Fig 3 - uploaded by Teresa Kubiak
Content may be subject to copyright.
Primary structure of pig proinsulin (Show & Chance, 1968) The sequence of pig insulin is represented by the amino acids in dark circles. Thin unbroken arrows indicate the sequence that is deleted in DproL. Broken arrows show expected S. aureus proteinase cleavage sites in DOPI. 

Primary structure of pig proinsulin (Show & Chance, 1968) The sequence of pig insulin is represented by the amino acids in dark circles. Thin unbroken arrows indicate the sequence that is deleted in DproL. Broken arrows show expected S. aureus proteinase cleavage sites in DOPI. 

Source publication
Article
Full-text available
Incubation of pig desoctapeptide-(B23-30)-insulin with trypsin in solvent systems consisting of dimethyl sulphoxide, butane-1,4-diol and Tris buffer resulted in the formation of an extra peptide bond between Arg-B22 and Gly-A1 in the DOPI molecule. This DOPI derivative can also be regarded as pig des-(23-63)-proinsulin. The structure of the new, pr...

Context in source publication

Context 1
... above results show that the trypsin-catalysed peptide-bond formation between the Arg-B22 and Gly-A l residues took place leading to the conversion of DOPI into the unknown. This new DOPI derivative can also be regarded as a proinsulin analogue, namely Dprol (Fig. ...

Citations

... In addition to this single-chain des-(B30) insulin, there were other peptide bond-linked SCI analogues reported. Single-chain des-(23-63)-proinsulin, which is derived from two-chain pig des-(B23-30)-insulin, and contains an Arg B22 -Gly A1 peptide bond, exhibited only 20% of the IR-binding ability of pig des-(B23-30)-insulin and 0.02% of that of pig insulin (Kubiak and Cowburn 1986). InsΔC, containing a Thr B30 -Gly A1 peptide bond, can form an intact 3D structure almost identical to that of the native hormone in the absence of the Cdomain (Powell et al. 1988). ...
Article
Full-text available
Insulin therapy remains the most effective method to treat diabetes mellitus (DM), and the demand for this valuable hormone has exceeded that of any other protein-based medicine as a result of the dramatic increase in the number of diabetic patients worldwide. Understanding the structure of insulin and the interaction with its receptor is important for developing proper formulations. As a result of the relatively low thermal stability of native insulin and its two-chain analogues, the application of single-chain insulin (SCI) analogues, which can be obtained relatively easily by recombinant DNA technology or chemical synthetic methods, represents a promising alternative approach. In this review, the basic knowledge of insulin (discovery, biosynthesis, and structure) and the current model of the interaction with its receptor are outlined. Furthermore, we outline the strategies for the design and production of various SCI analogues and their reported applications.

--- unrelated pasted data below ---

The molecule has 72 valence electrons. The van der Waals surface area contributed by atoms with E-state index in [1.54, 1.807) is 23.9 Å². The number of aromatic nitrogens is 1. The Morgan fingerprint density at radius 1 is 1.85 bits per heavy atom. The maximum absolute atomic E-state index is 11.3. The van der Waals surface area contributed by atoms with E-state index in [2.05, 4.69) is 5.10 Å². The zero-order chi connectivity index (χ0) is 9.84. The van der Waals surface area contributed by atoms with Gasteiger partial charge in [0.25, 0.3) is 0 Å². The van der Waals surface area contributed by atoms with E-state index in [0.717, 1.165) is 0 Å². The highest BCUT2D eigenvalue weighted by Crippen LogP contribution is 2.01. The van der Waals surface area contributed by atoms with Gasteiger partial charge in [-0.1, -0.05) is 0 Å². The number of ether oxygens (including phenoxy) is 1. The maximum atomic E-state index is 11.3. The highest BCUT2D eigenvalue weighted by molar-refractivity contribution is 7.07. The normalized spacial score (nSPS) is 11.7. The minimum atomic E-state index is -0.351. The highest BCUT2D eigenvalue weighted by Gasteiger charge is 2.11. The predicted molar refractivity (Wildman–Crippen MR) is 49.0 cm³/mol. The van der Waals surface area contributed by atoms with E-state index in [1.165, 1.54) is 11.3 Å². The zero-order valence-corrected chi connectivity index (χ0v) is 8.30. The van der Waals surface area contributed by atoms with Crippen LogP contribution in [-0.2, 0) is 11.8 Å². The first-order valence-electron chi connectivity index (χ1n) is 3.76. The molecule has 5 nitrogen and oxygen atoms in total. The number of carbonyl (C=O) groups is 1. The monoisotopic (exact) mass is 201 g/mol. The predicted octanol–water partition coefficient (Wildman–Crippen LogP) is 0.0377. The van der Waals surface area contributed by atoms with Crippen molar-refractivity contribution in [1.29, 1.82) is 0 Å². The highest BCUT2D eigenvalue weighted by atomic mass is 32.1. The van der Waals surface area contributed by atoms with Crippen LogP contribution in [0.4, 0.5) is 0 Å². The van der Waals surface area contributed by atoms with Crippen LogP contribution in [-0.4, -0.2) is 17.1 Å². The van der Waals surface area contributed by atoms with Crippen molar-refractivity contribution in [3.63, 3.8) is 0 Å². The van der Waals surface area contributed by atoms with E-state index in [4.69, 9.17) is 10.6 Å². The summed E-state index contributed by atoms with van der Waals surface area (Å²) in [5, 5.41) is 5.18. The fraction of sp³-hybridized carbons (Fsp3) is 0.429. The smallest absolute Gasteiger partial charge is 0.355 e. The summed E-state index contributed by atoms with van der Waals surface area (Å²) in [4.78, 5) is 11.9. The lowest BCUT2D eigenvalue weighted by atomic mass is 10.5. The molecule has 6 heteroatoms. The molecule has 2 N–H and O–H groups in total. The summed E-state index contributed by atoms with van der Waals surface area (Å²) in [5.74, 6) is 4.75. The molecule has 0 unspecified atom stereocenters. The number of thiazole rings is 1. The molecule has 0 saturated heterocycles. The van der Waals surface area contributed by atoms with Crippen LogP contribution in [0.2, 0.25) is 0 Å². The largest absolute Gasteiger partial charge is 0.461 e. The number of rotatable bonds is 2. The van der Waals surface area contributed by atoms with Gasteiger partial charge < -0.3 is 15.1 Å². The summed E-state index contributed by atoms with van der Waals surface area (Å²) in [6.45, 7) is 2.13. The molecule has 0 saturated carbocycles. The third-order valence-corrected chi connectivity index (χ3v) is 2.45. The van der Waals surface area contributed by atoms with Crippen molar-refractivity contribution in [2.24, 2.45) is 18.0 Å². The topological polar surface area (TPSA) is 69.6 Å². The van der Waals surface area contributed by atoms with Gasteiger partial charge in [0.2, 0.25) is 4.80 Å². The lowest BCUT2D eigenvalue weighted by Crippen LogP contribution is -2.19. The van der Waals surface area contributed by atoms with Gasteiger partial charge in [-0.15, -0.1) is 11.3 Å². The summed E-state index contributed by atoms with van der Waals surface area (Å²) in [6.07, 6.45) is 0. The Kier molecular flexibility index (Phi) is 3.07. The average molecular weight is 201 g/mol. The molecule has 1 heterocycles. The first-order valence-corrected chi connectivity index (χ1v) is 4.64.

... Fortunately, the C-terminus of the B-chain of insulin molecule is one of the most important segments, which is directly involved in the interaction of insulin with its receptor [15] and in the formation of insulin dimers [16]. The C-terminal octapeptide of the B-chain can be cleaved from insulin and attached again to desoctapeptide(B23-B30)insulin (DOI) with the use of trypsin [10,17,18]. This approach offers an extremely large variety of possible modifications that may produce interesting analogs. ...
... During semisynthesis not only the desired product (peak 3 in Figure 1(B)) was formed, but also various side products appeared as well (peaks 4 and 5 in Figure 1(B)), with the products of selfcondensation of DOI as the most frequent species. The coupling of the carboxyl group of ArgB22 either with the N -terminus of the same molecule results in SC-DOI (single-chain DOI) or with the N -terminus of another DOI molecule gives (DOI) 2 (covalent DOI dimer) [17,18,45]. The average yield of our semisyntheses of [TyrB25,N -MePheB26,Lys(Pac)B28,ProB29]insulin was about 11% calculated from the starting amount of DOI, which is a limiting reactant. ...
Article
In this paper, we present the detailed synthetic protocol and characterization of Fmoc-Lys(Pac)-OH, its use for the preparation of octapeptides H-Gly-Phe-Tyr-N-MePhe-Thr-Lys(Pac)-Pro-Thr-OH and H-Gly-Phe-Phe-His-Thr-Pro-Lys(Pac)-Thr-OH by solid-phase synthesis, trypsin-catalyzed condensation of these octapeptides with desoctapeptide(B23-B30)-insulin, and penicillin G acylase catalyzed cleavage of phenylacetyl (Pac) group from Nepsilon-amino group of lysine to give novel insulin analogs [TyrB25, N-MePheB26,LysB28,ProB29]-insulin and [HisB26]-insulin. These new analogs display 4 and 78% binding affinity respectively to insulin receptor in rat adipose membranes.
Article
Full-text available